“Little dictator”, “national shame”: the attacks rocketed between Lula and Jair Bolsonaro yesterday, Sunday, during the first televised debate bringing face to face the two opponents of the second round of the Brazilian presidential election, in two weeks.
This debate, which lasted less than two hours on the Bandeirantes channel, was heated at times, but the tone was nevertheless less aggressive than during those which had taken place before the first round, in the presence of other candidates.
Former left-wing president Luiz Inacio Lula da Silva (2003-2010) showed himself to be more to his advantage at first, with in particular harsh accusations of “negligence” by Jair Bolsonaro during the Covid-19 pandemic.
But the current far-right head of state recovered towards the end, with spades on the theme of corruption, in particular the vast scandal around the public oil company Petrobras.
“Both candidates had ups and downs, but overall, President Bolsonaro did better most of the time,” facing a “nervous” Lula, political scientist Christopher Mendonca told AFP.
“Lula, you should go home, enjoy life, rather than coming back to the scene of the crime. You are a national disgrace!” Launched Jair Bolsonaro, lambasting the “corruption in abundance in Brazil” during his opponent’s two terms.
Lula, for his part, did not hesitate to call the outgoing president a “little dictator”, accusing him in particular of wanting to increase the number of judges of the Supreme Court to weaken the judiciary.
But his most virulent attacks have focused on the management of the health crisis.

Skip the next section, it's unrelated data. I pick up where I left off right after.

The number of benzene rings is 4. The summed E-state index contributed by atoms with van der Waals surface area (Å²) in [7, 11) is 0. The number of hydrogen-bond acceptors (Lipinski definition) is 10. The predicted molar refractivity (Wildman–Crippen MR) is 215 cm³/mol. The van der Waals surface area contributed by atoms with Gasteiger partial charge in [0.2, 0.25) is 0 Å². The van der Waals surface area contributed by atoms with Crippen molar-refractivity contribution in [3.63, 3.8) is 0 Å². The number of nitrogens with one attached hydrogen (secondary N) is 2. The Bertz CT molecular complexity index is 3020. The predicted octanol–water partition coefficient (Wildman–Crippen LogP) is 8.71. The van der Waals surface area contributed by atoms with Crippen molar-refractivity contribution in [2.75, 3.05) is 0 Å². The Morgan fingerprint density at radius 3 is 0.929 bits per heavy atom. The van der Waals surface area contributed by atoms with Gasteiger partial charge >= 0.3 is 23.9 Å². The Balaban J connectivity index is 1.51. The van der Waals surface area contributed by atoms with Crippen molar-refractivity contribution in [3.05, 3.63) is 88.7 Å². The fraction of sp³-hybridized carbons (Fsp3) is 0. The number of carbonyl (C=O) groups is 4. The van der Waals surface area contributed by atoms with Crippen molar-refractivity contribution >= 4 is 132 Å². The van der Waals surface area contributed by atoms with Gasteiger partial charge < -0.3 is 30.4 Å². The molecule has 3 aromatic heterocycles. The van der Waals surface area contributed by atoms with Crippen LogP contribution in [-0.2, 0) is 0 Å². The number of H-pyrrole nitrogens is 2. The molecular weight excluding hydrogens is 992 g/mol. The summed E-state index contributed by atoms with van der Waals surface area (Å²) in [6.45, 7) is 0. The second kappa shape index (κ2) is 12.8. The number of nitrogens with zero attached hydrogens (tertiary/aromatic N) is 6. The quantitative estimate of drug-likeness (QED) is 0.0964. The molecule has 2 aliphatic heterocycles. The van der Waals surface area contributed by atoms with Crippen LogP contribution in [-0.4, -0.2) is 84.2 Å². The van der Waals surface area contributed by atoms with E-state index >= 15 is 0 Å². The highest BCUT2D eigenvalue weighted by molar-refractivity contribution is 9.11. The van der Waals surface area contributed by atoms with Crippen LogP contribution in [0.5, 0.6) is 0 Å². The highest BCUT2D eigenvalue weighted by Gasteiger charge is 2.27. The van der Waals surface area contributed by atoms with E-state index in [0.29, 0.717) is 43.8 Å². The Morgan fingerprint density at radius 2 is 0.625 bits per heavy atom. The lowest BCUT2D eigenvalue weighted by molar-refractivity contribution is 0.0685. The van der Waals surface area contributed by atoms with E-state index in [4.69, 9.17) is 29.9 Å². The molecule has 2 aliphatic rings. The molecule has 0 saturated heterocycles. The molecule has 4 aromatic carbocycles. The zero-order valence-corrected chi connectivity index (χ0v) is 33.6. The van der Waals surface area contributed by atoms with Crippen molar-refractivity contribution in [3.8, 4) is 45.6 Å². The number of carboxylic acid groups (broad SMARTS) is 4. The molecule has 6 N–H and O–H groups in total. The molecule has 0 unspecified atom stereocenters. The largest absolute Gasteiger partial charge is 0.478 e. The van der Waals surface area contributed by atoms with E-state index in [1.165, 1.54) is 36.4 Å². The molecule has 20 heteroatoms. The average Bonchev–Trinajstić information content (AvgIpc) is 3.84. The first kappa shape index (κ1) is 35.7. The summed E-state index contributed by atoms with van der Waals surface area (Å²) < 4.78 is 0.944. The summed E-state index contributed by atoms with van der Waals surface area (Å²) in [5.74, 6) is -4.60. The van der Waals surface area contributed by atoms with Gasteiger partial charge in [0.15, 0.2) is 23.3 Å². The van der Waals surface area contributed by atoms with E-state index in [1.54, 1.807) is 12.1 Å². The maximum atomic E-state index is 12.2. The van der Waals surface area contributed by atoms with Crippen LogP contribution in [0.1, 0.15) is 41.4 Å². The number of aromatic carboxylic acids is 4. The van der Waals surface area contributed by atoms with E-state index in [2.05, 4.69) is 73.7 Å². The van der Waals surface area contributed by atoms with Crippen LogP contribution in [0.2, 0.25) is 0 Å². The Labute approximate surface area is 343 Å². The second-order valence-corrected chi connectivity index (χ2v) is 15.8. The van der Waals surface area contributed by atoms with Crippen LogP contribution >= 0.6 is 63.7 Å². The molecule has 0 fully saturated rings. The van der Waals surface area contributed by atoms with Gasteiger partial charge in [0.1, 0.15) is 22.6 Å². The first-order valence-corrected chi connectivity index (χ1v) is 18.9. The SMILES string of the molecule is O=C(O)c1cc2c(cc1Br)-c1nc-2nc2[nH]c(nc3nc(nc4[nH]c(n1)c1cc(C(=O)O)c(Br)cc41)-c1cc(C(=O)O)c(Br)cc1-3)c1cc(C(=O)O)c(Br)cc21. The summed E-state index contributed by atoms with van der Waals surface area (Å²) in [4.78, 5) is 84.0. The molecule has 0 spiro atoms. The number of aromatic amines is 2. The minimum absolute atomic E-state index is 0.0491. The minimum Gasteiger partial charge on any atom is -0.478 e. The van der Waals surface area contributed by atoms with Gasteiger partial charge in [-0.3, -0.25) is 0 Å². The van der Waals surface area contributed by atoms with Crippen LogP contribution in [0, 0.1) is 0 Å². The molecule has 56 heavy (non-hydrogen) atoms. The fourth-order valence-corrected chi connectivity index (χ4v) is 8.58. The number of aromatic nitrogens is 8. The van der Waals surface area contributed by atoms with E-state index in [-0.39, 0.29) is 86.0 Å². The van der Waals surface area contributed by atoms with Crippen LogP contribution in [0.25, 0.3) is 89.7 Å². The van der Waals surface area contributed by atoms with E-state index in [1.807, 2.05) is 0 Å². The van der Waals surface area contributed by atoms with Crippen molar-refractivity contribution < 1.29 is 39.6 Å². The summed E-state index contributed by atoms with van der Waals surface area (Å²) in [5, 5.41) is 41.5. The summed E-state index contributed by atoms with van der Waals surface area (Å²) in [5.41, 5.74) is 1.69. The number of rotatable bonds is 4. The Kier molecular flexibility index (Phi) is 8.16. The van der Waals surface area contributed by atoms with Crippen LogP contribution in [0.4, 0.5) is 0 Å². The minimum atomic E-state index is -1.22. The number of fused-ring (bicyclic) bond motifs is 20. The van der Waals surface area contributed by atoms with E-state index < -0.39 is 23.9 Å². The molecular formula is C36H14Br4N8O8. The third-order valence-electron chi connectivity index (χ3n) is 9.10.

“Because of your negligence, more than 680,000 people died of Covid in Brazil, while more than half could have been saved”, launched the ex-president on the left, referring in particular to the delays in the purchase of vaccines .
“Lula, stop lying, a man of your age!” Later dropped Jair Bolsonaro, 67.
“You are the king of false information, the king of stupidity,” retorted Lula, 76.
Jair Bolsonaro also accused the former steelworker of “not having the slightest concern for the poorest”, congratulating himself on having had exceptional expenses approved, amounting to 600 reais (around 97 euros) monthly allowances paid to the poorest families. more humble.
But the debate, with a new format which allowed the two candidates to circulate freely in the studio, was also marked by moments of humor.
After an awkward silence, Jair Bolsonaro, smiling, briefly put his hand on Lula’s shoulder.
In the process, the latter affirmed that his adversary was his “bean” before becoming his sworn enemy: “I was shown a lot of speeches from you speaking well of me when you were a deputy and I was president”.
Lula won 48.3% of the vote in the first round, against 43.2% for the far-right president.
The electoral campaign was marked by virulent attacks between the candidates and their entourages, who did not hesitate to launch accusations of cannibalism, pedophilia or links with organized crime.
Jair Bolsonaro was lambasted by the left-wing opposition on Saturday for recounting that an “atmosphere was created” when he met young underage Venezuelan women in the street in a poor district of Brasilia, implying that they were prostitutes.
Faced with the deluge of criticism aroused by these statements, the Brazilian president assured that he had “always fought pedophilia”.
Lula, he played the provocation by wearing on his suit jacket a brooch with the logo of a campaign against the sexual abuse of children and adolescents.
The president of the Superior Electoral Tribunal, Alexandre de Moraes, ordered on Sunday that videos associating Jair Bolsonaro with pedophilia be removed from the main social media platforms, the remarks of the president being, according to him, “taken out of context”.
Lula would win the second round of the presidential election, which will take place on October 30, with 53% of the votes cast against 47% for Jair Bolsonaro, according to a Datafolha poll published on Friday.
The second round promises to be hotly contested in this extremely polarized election and the two candidates have striven to rally political support and try to convince the undecided by pursuing an intense campaign throughout Brazil.